Basking shark

Basking Shark with photo credit

Basking sharks are one of the largest fish in the sea, second only to whale sharks, and they can reach a maximum size of 45 feet (Miller and Lea 1972). Despite its impressive size, little is known about the basking shark’s habitat, behavior, and migratory patterns in the Pacific Ocean.

Basking sharks are seen seasonally throughout temperate regions of the North Atlantic and Pacific, but have long been a rare sight in Southern California waters. In the mid 1900’s basking sharks were targeted by fisheries and eradication programs that killed a large numbers of individuals. While historically these animals were reported in the hundreds and thousands, more recently only a few individuals have been seen in any given year.  

Scientists currently do not understand how changes in environmental conditions may impact basking sharks, or even where North Pacific sharks go when not along the U.S. West Coast. In response, NOAA Fisheries launched a tagging and research program in 2010 to fill in these data gaps. In June 2010, Fisheries Resources Division staff successfully tagged a basking shark, the first time one had been tagged in the Pacific Ocean. In the years since, five additional tags have been placed (2011, 2012, 2019).

The pop-up satellite tags attached to the sharks collect data on temperature, depth, and light. After 240 days (or sooner depending on conditions), they pop off the animal, float to the surface, and transmit their data to satellites. NOAA scientists can then recreate the shark’s geographic movements using the light data. The temperature and depth data provides insight into the sharks’ behavior and habitat use throughout the recording period.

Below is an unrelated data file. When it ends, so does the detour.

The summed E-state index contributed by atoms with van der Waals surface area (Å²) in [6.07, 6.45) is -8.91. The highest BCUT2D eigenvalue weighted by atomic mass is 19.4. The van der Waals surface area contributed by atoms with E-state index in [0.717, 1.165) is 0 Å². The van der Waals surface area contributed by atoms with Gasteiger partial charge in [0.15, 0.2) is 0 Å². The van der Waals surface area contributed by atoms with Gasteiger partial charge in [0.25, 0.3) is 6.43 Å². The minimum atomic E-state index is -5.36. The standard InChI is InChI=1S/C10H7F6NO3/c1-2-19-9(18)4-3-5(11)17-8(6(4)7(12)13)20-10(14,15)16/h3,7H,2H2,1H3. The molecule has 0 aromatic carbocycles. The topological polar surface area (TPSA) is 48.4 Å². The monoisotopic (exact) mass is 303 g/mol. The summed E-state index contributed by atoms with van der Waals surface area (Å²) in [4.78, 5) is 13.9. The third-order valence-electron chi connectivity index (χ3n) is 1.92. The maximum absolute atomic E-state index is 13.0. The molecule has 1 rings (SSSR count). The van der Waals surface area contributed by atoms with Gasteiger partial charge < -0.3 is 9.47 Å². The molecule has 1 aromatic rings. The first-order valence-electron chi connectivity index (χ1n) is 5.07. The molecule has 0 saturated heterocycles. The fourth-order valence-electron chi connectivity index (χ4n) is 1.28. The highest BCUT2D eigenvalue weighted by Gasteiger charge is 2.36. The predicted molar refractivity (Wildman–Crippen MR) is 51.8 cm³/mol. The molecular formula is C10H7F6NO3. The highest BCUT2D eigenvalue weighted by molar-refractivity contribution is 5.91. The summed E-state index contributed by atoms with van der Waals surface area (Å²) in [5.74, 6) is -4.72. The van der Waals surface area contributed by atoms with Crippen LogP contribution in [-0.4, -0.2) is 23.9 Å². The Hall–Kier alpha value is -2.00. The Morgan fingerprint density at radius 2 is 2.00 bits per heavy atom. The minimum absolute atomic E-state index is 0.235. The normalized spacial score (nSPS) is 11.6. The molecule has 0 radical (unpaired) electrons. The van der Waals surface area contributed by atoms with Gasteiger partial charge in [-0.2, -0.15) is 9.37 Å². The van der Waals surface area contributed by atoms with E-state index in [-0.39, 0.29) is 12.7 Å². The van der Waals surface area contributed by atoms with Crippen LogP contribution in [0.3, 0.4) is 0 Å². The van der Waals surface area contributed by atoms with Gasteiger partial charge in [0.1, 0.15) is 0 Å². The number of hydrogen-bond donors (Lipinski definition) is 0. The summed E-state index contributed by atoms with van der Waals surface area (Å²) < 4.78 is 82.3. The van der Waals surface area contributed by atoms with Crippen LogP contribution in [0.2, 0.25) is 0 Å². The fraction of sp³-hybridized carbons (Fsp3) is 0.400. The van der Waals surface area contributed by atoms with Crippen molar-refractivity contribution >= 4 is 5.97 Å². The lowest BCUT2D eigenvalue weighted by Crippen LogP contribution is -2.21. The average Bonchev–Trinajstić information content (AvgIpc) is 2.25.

While tagging the sharks, scientists also gather samples of their mucus, a slimy coating that contains their DNA. The genetic samples provide invaluable insight into the relationships between sharks within the North Pacific and the rest of the world, and can help determine if shark fins sold on the market come from basking sharks.

The elusive nature of the sharks requires a collaborative approach among scientists at NOAA and the public to learn more about them. Thanks to these efforts, NOAA scientists are one-step closer to learning more about these gentle giants.

How You Can Help If You See a Shark:

The skittish and slow-moving sharks are most easily sighted in calm waters where they crisscross the surface, sieving up copepods as they go. Scientists urge boaters to use caution around the animals to avoid collisions. If you see a basking shark please:
• Slow down to 6 knots and do not make any sudden changes in direction or speed
• Consider switching engines to neutral if closer than 100 yards
• Jet skis should stay 500 yards away
• Report sightings, date, time and location to: (858) 546-7023 or 

Sightings information will be added to the sightings database and will help identify opportunities for tagging. 

Read more 

We're gonna need a bigger boat: Gentle giants return to Channel Islands National Marine SanctuaryThe previous link is a link to Non-Federal government web site. Click to review NOAA Fisheries Disclaimer
Dewar, H. et al. (2018) Basking Shark (Cetorhinus maximus) Movements in the Eastern North Pacific Determined Using Satellite Telemetry. Front. Mar. Sci. 5:163. doi: 10.3389/fmars.2018.00163The previous link is a link to Non-Federal government web site. Click to review NOAA Fisheries Disclaimer